QR/disc brake theory to be referred to Oz standards authorities

Discussion in 'Cycling Equipment' started by James Annan, May 19, 2003.

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  1. James Annan

    James Annan Guest

    The latest article from bikebiz.

    The question has to be asked, why has this story not yet appeared on any USA cycling news web sites?
    Scepticism is one thing, but not reporting it at all seems remiss. They can't all pretend to not
    have noticed it.

    Noting that Missy Giove was reported as using an XT skewer (and two more people have also
    specifically mentioned them in failures) I think Chris Juden's comments are a little overconfident,
    although there is little doubt that a good skewer will reduce the frequency of failure compared to
    some of the feebler models. Of course it's strictly true that nothing nasty is 'likely' to happen,
    but that's not a very helpful standard to adopt in this case.

    Monday 19th May 2003

    After reading the articles about the QR/disc brake issue on BikeBiz.co.uk, the executive officer of
    Retail Cycle Traders Australia Inc, the Oz equivalent of the ACT, is to raise the matter with
    Standards Australia and the Australian Competition and Consumer Commission. Could the US CPSC be far
    behind? Possibly not as more US bike experts are lining up behind the supposed "scare-mongering" of
    James Annan. John Forester believes manufacturers could be guilty of "gross negligence".

    The RCTA's Graham Bradshaw said:

    "I have flagged [the issue] to Bicycling Trade Magazine [of Australia], and a couple of others, so
    there are others out there helping raise [your story's] profile.

    "I will be commenting on the subject in the members' newsletter later this month, and will also be
    raising it with Standards Australia, and the Australian Competition and Consumer Commission, who
    administer the mandatory standard for bicycles here."

    James Annan said he had emailed the CPSC, the US safety body that can trigger product recalls,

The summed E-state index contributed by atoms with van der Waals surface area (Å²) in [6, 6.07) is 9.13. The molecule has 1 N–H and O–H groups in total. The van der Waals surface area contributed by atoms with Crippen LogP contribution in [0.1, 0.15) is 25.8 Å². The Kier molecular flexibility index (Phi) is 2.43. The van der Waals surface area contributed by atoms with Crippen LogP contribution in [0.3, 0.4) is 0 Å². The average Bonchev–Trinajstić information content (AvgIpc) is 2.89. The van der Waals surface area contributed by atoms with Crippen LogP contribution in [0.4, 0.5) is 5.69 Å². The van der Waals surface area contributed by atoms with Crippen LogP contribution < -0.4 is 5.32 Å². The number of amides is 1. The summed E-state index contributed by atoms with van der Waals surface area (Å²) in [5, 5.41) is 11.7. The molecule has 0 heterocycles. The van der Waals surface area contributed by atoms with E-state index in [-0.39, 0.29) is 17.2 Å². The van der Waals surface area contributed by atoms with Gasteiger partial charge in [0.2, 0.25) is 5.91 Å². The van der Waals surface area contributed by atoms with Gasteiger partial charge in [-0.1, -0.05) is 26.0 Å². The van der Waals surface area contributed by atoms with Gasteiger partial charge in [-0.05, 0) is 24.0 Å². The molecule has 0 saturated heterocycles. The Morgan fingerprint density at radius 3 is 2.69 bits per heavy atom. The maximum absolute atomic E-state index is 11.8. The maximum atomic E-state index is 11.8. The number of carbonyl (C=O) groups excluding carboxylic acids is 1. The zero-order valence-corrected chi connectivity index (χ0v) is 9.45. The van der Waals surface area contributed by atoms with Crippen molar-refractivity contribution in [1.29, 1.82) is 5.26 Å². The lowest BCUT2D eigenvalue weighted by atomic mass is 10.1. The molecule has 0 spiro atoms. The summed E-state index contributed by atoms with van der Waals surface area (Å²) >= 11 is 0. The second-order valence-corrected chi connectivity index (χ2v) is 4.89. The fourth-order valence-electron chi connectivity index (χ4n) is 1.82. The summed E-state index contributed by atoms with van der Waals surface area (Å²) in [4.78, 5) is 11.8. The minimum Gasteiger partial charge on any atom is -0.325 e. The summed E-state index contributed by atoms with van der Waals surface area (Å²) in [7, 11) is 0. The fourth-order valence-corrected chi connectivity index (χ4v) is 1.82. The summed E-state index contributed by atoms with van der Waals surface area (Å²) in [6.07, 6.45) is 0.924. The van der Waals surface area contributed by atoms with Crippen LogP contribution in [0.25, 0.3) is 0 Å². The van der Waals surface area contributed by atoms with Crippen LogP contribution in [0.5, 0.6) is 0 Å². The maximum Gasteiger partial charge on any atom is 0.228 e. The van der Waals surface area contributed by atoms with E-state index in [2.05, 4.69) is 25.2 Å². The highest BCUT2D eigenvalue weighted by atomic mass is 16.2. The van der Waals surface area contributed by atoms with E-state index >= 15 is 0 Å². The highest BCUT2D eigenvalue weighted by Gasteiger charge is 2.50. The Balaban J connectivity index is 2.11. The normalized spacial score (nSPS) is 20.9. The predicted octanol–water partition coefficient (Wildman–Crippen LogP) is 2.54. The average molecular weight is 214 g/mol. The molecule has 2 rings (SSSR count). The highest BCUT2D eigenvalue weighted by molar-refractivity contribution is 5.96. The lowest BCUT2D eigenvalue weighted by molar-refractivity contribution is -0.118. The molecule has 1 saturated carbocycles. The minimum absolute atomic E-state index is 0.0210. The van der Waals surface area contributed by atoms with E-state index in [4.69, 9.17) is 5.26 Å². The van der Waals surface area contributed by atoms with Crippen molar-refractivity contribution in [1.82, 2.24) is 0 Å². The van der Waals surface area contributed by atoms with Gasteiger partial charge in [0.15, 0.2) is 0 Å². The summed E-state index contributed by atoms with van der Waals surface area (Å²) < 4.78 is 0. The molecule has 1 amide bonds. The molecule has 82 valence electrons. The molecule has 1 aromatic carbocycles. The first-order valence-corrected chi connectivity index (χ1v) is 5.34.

regarding his theory but had yet to get a response. Even relatively minor defects can result in
    costly recalls. Of course, the CPSC would have a tough job launching a general recall of all
    disc-brake equipped bicycles because that would involve too many bikes without Annan's "defects."

    Bridgestone In a case that could prove to provide some parallels, Bridgestone Tyres of the US
    voluntarily recalled 6.5 million tyres in August 2000.

    According to Bridgestone, this was done "out of a commitment to public safety and consumer
    confidence, Bridgestone/Firestone has decided to recall the tires even though no definitive cause
    has been determined. The number of incidents reported has been relatively low in proportion to the
    vast number of tires on the road and miles driven."

    QR tips Back here in the UK, CTC technical officer Chris Juden said:

    "I'm expecting that the main problem will be found to be poorly-designed after-market fasteners, but
    that designs of forks will nevertheless change. In the meantime I don't think anything nasty is
    likely if you have fasteners with radial steel serrations (like Shimano quick-releases or track
    nuts) and fasten them properly into forks with 'lawyers lips'. And that probably covers most
    disc-braked bikes, as originally sold."

    Failure nodes US writer John Forester, author of 'Effective Bicycling' and an expert witness in
    cycle-related court cases, believes the way wheels on some disc-brake equipped bikes continue to be